The carriers were washed, for example in cold water, and dried to make sure that the surfaces were as clean as possible. It is to be understood that other liquids could be used for washing the carriers. The drying could for example be made in a drying oven. All carriers were then pre-treated in a furnace for 1 hour at 500° C.
 The carriers were then washed and preferably scrubbed mechanically in cold water, and dried in ambient air, or for example in an oven. After cooling of the carriers they were dip-coated in a solution consisting of Ti[OCH(CH3)2]4. The carriers were all withdrawn at a speed of 2 mm/s and dried in ambient atmosphere for about 5 minutes. By then, a gel-coating film had formed.
 The carriers were put into the furnace, 1 hour at 500° C. The temperature is chosen such that the crystalline polymorph of titania anatase is created. In this respect the temperature could be in the range of 450-600° C. for creating anatase. After that the carriers were washed in cold water and scrubbed mechanically in order to remove all unattached titania. The carriers were again dried in the furnace at 500° C. and cooled to room temperature before dip-coated again.
 Apart from the above solution, a solution consisting of Sn2+ was prepared by dissolving SnCl2 in a strong basic solution at a pH of 14. The carriers were then dipped in the tin-containing solution, put in the furnace at 500° C. for 1 hour and then cooled, washed and scrubbed. The procedure was repeated a number of times building up a plurality of layers of TiO2 and SnO2, as seen in FIGS. 1a and 2. By this method coupled semiconductor systems were obtained.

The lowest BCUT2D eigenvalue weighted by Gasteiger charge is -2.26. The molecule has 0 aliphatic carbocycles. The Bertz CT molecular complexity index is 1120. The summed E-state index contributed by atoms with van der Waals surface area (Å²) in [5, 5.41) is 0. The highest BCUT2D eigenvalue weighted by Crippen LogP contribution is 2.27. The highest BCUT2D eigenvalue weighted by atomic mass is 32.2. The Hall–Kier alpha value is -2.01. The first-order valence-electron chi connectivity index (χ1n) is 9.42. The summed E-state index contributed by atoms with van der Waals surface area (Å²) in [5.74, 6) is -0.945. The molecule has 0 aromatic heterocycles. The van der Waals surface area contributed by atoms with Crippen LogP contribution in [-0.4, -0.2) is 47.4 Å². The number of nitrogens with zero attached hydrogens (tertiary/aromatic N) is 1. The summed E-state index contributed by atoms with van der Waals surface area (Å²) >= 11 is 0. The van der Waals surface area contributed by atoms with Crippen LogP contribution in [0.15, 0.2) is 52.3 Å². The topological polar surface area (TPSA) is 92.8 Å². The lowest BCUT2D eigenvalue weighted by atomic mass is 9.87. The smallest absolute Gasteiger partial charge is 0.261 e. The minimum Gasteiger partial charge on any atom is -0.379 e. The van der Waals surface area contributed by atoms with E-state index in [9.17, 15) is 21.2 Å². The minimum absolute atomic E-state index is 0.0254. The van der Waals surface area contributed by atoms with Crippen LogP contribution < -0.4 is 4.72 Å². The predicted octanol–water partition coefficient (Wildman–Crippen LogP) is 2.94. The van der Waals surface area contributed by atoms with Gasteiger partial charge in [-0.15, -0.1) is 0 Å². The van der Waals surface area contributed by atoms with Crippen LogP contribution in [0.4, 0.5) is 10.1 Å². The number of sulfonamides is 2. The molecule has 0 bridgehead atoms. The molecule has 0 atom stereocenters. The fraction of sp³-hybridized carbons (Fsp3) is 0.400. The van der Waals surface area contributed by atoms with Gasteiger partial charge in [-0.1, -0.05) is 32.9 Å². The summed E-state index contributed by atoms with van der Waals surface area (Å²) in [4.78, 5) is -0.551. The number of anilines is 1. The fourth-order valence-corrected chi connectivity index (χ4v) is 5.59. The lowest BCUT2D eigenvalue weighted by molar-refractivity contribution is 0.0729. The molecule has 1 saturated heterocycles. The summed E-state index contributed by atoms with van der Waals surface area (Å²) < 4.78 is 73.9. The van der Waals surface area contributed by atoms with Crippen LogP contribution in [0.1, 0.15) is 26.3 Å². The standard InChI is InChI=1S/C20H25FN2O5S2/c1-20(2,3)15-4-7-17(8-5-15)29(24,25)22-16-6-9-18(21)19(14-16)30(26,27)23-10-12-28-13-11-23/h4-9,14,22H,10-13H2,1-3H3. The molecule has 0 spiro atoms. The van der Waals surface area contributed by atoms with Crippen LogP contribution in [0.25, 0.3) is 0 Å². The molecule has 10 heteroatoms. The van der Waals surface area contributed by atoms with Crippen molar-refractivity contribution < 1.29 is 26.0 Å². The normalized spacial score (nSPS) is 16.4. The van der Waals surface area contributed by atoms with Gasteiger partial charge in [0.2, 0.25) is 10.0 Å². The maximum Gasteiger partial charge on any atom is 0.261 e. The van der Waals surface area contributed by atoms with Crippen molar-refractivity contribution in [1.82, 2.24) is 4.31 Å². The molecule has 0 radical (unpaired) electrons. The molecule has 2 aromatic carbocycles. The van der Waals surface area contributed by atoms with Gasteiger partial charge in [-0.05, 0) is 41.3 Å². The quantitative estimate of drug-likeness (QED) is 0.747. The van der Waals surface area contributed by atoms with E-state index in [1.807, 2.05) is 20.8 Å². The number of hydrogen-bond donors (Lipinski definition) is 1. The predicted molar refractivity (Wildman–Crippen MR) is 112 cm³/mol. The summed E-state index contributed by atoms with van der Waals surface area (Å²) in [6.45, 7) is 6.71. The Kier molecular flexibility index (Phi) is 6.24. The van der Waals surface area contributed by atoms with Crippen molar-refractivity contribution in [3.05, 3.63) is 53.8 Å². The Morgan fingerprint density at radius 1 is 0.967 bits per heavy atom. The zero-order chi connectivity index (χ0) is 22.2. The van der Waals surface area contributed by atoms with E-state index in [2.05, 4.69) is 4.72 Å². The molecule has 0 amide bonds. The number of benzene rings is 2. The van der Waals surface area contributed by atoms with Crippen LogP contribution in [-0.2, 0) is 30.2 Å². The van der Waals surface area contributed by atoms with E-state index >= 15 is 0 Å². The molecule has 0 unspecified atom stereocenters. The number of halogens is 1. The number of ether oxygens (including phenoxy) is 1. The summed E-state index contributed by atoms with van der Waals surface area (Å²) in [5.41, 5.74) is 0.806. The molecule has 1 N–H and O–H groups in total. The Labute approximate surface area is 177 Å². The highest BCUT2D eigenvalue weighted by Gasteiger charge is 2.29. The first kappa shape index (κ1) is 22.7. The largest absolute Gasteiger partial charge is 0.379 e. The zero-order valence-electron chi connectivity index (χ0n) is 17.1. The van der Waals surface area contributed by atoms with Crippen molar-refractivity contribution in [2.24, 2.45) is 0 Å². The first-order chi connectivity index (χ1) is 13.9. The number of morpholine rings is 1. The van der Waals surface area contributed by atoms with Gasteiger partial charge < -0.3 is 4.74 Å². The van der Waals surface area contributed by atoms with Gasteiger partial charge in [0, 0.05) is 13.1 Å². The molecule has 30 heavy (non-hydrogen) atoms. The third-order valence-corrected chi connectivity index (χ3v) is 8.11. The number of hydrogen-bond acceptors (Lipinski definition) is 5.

The PCA of these coupled semiconductor systems have been measured and compared to more conventional photocatalytic members containing for example only TiO2, and it has been proved that the coupled semiconductor systems were more efficient than TiO2 only. It has further been indicated during tests that the more layers of SnO2, the higher activity. This may be due to a charge separation that occurs between the contacted pairs of TiO2 and SnO2 and therefore the recombination rate will be suppressed. It has also been indicated that it is advantageous to have the outermost layer of TiO2 and not SnO2, indicating that the SnO2 surface may not be stable and it is possible that SnO2 is dissolved.
 An alternative method of applying the layers has also been evaluated. Here the carriers were washed before the coating process. The carriers were then dip-coated in Ti[OCH(CH3)2]4 and withdrawn at a speed of 2 mm/s. Directly after this the carriers were put in the oven at 90° C. for 15 minutes. This procedure was repeated five times for five layers, and after the fifth coating the carriers with layers were put into the oven at 500° C. for one hour. The catalysts were then brushed in cold water in order to remove any unattached titania.
 It is of course also possible within the scope of the present invention to prepare the layers of the catalysts by utilizing several other methods such as physical vapour deposition (PVD), chemical vapour deposition (CVD), anodic oxidation, sputtering, thermal composition and arc-plasma spraying.
 Within the scope of the present invention, it is of course possible to replace the heating steps including the oven with other heat sources such as e.g. hot air guns, infra-red heaters or heat coils or the like heating methods and sources.
 It is further to be understood that the method described above is to be regarded as a non-limiting example of the invention and that it may be modified in many ways within the scope of the patent claims.
Patent applications by David Stenman, Sala SE
Patent applications by WALLENIUS WATER AKTIEBOLAG
Patent applications in class Metal or metallic compound containing coating
Patent applications in all subclasses Metal or metallic compound containing coating